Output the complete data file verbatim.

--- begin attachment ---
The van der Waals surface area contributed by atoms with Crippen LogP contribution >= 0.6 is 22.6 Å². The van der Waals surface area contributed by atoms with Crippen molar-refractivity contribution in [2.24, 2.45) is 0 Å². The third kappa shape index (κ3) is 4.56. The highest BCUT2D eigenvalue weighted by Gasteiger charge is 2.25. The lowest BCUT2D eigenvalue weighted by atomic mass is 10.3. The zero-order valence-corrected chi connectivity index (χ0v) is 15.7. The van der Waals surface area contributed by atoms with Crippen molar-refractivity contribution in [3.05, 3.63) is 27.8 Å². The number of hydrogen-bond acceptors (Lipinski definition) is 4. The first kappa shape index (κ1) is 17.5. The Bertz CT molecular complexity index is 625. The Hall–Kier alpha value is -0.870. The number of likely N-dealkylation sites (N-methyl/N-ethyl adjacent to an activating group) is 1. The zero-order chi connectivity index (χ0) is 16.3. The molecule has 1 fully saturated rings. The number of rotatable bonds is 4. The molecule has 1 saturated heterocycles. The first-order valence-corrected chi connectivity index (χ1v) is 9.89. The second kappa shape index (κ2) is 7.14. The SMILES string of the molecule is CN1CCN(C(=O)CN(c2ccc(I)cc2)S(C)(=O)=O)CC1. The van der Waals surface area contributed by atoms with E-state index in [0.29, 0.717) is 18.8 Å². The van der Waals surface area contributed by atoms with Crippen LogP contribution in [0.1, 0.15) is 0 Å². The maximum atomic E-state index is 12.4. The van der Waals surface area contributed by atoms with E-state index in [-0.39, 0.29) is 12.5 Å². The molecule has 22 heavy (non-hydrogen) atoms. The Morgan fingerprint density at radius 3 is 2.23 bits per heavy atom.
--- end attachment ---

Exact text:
The van der Waals surface area contributed by atoms with Crippen LogP contribution >= 0.6 is 22.6 Å². The van der Waals surface area contributed by atoms with Crippen molar-refractivity contribution in [2.24, 2.45) is 0 Å². The third kappa shape index (κ3) is 4.56. The highest BCUT2D eigenvalue weighted by Gasteiger charge is 2.25. The lowest BCUT2D eigenvalue weighted by atomic mass is 10.3. The zero-order valence-corrected chi connectivity index (χ0v) is 15.7. The van der Waals surface area contributed by atoms with Crippen molar-refractivity contribution in [3.05, 3.63) is 27.8 Å². The number of hydrogen-bond acceptors (Lipinski definition) is 4. The first kappa shape index (κ1) is 17.5. The Bertz CT molecular complexity index is 625. The Hall–Kier alpha value is -0.870. The number of likely N-dealkylation sites (N-methyl/N-ethyl adjacent to an activating group) is 1. The zero-order chi connectivity index (χ0) is 16.3. The molecule has 1 fully saturated rings. The number of rotatable bonds is 4. The molecule has 1 saturated heterocycles. The first-order valence-corrected chi connectivity index (χ1v) is 9.89. The second kappa shape index (κ2) is 7.14. The SMILES string of the molecule is CN1CCN(C(=O)CN(c2ccc(I)cc2)S(C)(=O)=O)CC1. The van der Waals surface area contributed by atoms with E-state index in [0.29, 0.717) is 18.8 Å². The van der Waals surface area contributed by atoms with Crippen LogP contribution in [0.1, 0.15) is 0 Å². The maximum atomic E-state index is 12.4. The van der Waals surface area contributed by atoms with E-state index in [-0.39, 0.29) is 12.5 Å². The molecule has 22 heavy (non-hydrogen) atoms. The Morgan fingerprint density at radius 3 is 2.23 bits per heavy atom.